"These actions were highly provocative, unsafe, and unprofessional and call into question Iran's commitment to the security of a waterway vital to international commerce," Raines said in an email. "While most interactions between Iranian forces and the U.S. Navy are professional, safe, and routine, this event was not and runs contrary to efforts to ensure freedom of navigation and maritime safety in the global commons."
The rockets were likely glorified rocket-propelled grenades, Cordesman said, as many revolutionary guard ships carry light armament.
Iran's elite Revolutionary Guard provoke confrontations with Western forces and showcase their prowess in high-profile exercises, as in this 2010 drill where go-fasts attacked a target vessel.
Photo Credit: AFP/Getty Images
"There have been cases in the gulf, where normally there is relatively tight supervision and both sides cooperate — at least in ignoring each other properly — but there have been cases where the guards have deliberately acted out," he said.
And in some cases, he added, officers responsible have been promoted later, "sort of as an award for obeying orders, showing initiative or being symbol of the guard's independence from the rest of the structure in Iran."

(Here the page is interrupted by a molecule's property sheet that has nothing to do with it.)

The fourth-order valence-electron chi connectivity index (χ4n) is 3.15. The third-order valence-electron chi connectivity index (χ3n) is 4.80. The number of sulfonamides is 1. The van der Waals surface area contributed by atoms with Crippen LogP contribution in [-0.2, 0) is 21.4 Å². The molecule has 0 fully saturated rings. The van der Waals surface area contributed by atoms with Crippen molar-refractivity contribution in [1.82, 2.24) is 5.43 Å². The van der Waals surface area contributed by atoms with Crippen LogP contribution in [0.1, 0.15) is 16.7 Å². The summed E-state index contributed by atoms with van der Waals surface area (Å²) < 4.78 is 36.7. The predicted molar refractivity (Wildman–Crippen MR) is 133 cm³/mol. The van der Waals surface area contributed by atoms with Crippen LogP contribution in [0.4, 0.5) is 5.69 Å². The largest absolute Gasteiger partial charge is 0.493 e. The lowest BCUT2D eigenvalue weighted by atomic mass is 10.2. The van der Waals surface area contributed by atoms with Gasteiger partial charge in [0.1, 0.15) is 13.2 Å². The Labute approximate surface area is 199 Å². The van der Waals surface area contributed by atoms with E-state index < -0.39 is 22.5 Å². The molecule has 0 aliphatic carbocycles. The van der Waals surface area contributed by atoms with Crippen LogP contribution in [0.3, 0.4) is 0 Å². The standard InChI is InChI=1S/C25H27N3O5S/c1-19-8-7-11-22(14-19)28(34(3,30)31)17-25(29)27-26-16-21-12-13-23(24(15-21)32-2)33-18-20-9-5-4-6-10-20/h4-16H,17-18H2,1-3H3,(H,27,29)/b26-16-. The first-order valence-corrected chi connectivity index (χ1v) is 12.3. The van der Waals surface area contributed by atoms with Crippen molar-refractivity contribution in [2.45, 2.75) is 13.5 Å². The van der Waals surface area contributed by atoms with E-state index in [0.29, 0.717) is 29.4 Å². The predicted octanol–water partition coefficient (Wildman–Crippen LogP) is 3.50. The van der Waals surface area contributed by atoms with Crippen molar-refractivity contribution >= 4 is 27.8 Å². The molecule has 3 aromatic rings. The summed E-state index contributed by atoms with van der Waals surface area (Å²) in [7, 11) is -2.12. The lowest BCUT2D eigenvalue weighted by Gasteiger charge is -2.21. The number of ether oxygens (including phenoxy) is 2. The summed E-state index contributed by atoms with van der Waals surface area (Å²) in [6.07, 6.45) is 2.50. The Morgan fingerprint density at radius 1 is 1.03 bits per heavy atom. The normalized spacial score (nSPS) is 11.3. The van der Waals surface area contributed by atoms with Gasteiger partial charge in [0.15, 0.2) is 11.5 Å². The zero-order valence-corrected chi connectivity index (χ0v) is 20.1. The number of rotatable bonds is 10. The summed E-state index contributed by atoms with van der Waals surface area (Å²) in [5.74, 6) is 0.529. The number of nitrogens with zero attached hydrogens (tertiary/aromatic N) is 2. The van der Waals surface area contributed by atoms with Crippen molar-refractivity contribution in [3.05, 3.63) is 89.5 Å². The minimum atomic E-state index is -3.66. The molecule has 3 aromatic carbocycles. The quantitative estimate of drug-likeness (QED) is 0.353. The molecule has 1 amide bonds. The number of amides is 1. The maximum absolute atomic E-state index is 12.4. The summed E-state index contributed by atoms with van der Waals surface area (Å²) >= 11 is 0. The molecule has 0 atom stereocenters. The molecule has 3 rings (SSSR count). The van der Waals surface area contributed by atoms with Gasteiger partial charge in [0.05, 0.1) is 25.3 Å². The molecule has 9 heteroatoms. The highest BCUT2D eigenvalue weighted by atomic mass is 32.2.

That's not to say that those actions would be endorsed outside of the service.
"At the same time it seems unlikely that any given officer would do this, and almost impossible to believe that they didn't realize what the political effect would be," Cordesman said.
The climate is tense following the signing of a nuclear deal earlier this year, as the terms continue to be carried out. Iran recently transferred a large amount of enriched uranium to Russia, but Cordesman said that wasn't necessarily a reason for the guard to show force.
It is possible, however, that these stunts could continue — or even spark larger tensions.
"It is a very uncertain time, and it's further unlikely that the revolutionary guards are not going to find ways to assert hard-line positions and occasionally protest the U.S.," he said. "It's unclear that the Supreme Leader would choose to stop them, simply because even though he's allowed the terms of the nuclear agreement to move forward, his statements have often been very hard-line."
Iran will be as big of a problem in 2016 as the Islamic State group, Cordesman said, "and at least as serious a threat."
Meghann Myers is the Pentagon bureau chief at Military Times. She covers operations, policy, personnel, leadership and other issues affecting service members.